“I don’t think I have a pity card to play. You could probably go through the list of guys that have nearly won this thing or that should have won the thing,” he said.

“This is really the first time I’ve ever felt like I could have won that race and it just didn’t happen. It’s really the first time I’ve ever felt that way.

“So it’s tough. I hope I have more opportunities to try to win it. You kind of feel special when you have a car that you think you can win and you got a shot to win the thing at the end. That’s kind of rare to get that opportunity and be in that spot.

“I’m thankful for that. I can’t be sour about it, like I said. There’s been a lot of guys that have had near misses around this place. It’s going to suck, but…

“The good thing is we race again next weekend. That kind of helps. I don’t have to go on the media tour, which I guess is a positive. I would have loved to do it if I won the race. I can rest a little bit now and go to Detroit and try to kick everyone’s ass again. That’s positive.”

Until he pit for fuel, Carlos Munoz ‘knew’ he had Indy 500 won

INDIANAPOLIS, IN - MAY 27:  Carlos Munoz of Columbia, driver of the #26 Andretti Autosport Honda Dallara, practices during Carb Day ahead of the 100th running of the Indianapolis 500 at Indianapolis Motorspeedway on May 27, 2016 in Indianapolis, Indiana.  (Photo by Jamie Squire/Getty Images)
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Carlos Munoz was sure of three things throughout Sunday.

The first – the 100th running of the Indianapolis 500 was going to be his.

“I knew I had this won,” Munoz told ABC’s Rick DeBruhl after the race.

But the 24-year-old Colombian didn’t make this declaration as the 70th winner of the “Greatest Spectacle in Racing.” The Andretti Herta Autosport driver was lamenting the second runner-up finish of his career in the race.

“My car was flying,” Munoz said of his No. 26 United Fiber & Data Honda that had started fifth and was leading on Lap 195 of the race. “I was so good emotionally, physically, mentally. The car was flying.”

The second?

“I knew I didn’t have enough fuel.”

Munoz was a half-lap short on fuel and on Lap 196 pitted in order to rectify his situation. That move created the 54th and final lead change of the race, allowing rookie Alexander Rossi, and Munoz’ teammate, to assume the lead.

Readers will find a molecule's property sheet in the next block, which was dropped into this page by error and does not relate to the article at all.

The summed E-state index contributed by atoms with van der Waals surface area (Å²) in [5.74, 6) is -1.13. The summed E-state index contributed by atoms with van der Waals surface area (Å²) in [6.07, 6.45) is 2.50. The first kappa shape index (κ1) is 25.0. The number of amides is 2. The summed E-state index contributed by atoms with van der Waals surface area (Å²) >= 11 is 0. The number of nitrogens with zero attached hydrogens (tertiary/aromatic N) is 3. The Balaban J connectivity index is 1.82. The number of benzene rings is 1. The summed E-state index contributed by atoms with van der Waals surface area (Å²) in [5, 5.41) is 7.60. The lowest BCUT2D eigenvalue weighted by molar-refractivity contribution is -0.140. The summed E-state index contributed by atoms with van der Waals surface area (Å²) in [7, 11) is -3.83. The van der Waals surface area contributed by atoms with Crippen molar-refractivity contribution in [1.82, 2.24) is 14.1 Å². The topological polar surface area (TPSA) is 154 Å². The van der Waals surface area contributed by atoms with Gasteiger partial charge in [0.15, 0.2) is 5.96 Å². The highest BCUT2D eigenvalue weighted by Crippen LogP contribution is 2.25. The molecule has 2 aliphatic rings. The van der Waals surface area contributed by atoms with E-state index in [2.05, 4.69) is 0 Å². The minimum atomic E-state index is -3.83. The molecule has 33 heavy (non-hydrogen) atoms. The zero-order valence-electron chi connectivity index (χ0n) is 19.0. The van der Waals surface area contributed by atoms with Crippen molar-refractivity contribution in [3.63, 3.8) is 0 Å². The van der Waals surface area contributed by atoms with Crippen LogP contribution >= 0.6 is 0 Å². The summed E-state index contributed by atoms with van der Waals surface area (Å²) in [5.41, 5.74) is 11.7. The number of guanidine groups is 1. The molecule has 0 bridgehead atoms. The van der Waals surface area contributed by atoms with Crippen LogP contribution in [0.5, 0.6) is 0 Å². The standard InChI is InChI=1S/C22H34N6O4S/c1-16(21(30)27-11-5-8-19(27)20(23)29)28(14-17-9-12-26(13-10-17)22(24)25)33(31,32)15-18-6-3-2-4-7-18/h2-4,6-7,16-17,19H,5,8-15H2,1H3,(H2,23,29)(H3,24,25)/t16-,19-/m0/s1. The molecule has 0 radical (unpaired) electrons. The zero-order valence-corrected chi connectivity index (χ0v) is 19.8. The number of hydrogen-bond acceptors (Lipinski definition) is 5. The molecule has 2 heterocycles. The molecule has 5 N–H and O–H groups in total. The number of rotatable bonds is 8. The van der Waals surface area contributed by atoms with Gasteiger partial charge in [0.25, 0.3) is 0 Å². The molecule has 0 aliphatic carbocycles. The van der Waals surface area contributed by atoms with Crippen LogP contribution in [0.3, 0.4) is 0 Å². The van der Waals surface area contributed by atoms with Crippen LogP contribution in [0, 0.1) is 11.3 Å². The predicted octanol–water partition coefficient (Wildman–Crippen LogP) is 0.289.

Rossi hadn’t pitted since Lap 164 and he wouldn’t in the last four laps.

When Munoz got back up to pace two laps later, he was in second, 16.68 seconds behind Rossi. A lap later, with the white flag displayed over the first sold-out crowd in the “500’s” history, Munoz had only gained three seconds.

“I was just cruising around flat out, saying ‘I’m not going to lift, this is my race,'” Munoz told ABC, later recalling in his post-race press conference, “‘I’m going to keep it flat. If I crash, I crash. I don’t want second; I want to win.'”

When Rossi entered Turn 3 for the final time, with his No. 98 NAPA Honda running on fumes and hope, Munoz was still a straightaway behind him.

Munoz was within 4.5 seconds of Rossi when he saw the American become the 70th different winner of the Indianapolis 500.

And he was still bemused by the fact it happened.

“I don’t know how my teammate did it without stopping. If I’m honest, I want to know what he did. I will look. I am second, why he’s not stopping? He’s supposed to stop. I have to look and see what he did. I don’t know what he did,” Munoz admitted.

“This is the 500, everything can happen. Now we’re second,” he said

The third thing Munoz was sure of Sunday is that won’t be the case in the future.

“One thing is clear, that I will win the 500 one day.”